energy stored in the primary cap will be discharged via all of the losses 
in the system (hopefully much of it in nice secondary sparks!). There is 
little argument that in a two-coil system the maximum energy transfer 
occurs during the first half of the first "beat" of energy transfer from 
the primary to secondary, and rapidly declines due to various gap, 
discharge, resistive, and radiative losses. For the moment ignoring 
these losses, the maximum energy available for each event is proportional 
to the tank capacitance (Cp) and square of the capacitor voltage just 
prior to when the gap fired (Vg). This should hold for a disruptively 
excited three-coil system as well.

Once the gap fires, no more energy is available to the primary:secondary 
system. Any residual energy stored in the secondary from the previous 
discharge event will have already "rung down". Although the secondary 
energy loss occurs more slowly once the secondary voltage drops to the 
point where the toroid discharge is extinguished, virtually all of the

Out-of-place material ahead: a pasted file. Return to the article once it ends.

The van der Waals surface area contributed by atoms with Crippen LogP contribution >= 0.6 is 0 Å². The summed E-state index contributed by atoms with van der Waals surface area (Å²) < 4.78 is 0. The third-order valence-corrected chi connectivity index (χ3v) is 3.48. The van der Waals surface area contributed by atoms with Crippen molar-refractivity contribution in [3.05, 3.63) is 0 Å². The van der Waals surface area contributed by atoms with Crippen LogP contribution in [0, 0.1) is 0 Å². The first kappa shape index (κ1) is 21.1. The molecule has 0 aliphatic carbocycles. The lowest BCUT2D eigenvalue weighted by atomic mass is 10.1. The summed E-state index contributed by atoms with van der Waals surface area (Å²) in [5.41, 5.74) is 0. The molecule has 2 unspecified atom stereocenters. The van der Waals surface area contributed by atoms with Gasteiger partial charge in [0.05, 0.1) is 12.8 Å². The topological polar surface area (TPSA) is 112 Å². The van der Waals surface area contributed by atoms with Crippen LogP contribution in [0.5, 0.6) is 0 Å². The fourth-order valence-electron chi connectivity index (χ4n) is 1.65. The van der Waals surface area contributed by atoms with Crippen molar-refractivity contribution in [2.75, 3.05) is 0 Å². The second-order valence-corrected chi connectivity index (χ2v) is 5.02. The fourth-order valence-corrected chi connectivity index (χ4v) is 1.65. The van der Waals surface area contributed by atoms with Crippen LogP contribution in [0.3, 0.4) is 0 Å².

energy from the previous event has dissipated long before the gap fires 
for the current event.

If we assume that ALL of the available energy in the primary circuit is 
transferred to the secondary, and that secondary breakout is inhibited 
through the use of a very large toroid, then up to (1/2)*Cp*Vg^2 Joules 
of energy could be transferred to the secondary. Assuming an "effective" 
secondary capacitance of Cs, consisting of (at a minimum) the sum of the 
effective isotropic capacitance of the secondary and the top discharge 
terminal, it would seem that the maximum secondary energy should never 
exceed (1/2)*Cs*Vs^2. I don't think that "Resonate voltage rise", helical 
resonator theory, transmission line theory, or having infinate VSWR's 
will violate this, since it would imply "over unity" operation. 
Hopefully, most of the "over unity" crowd is on another list...

If we say these energies are equal: (1/2)*Cs*Vs^2 = (1/2)*Cp*Vg^2 and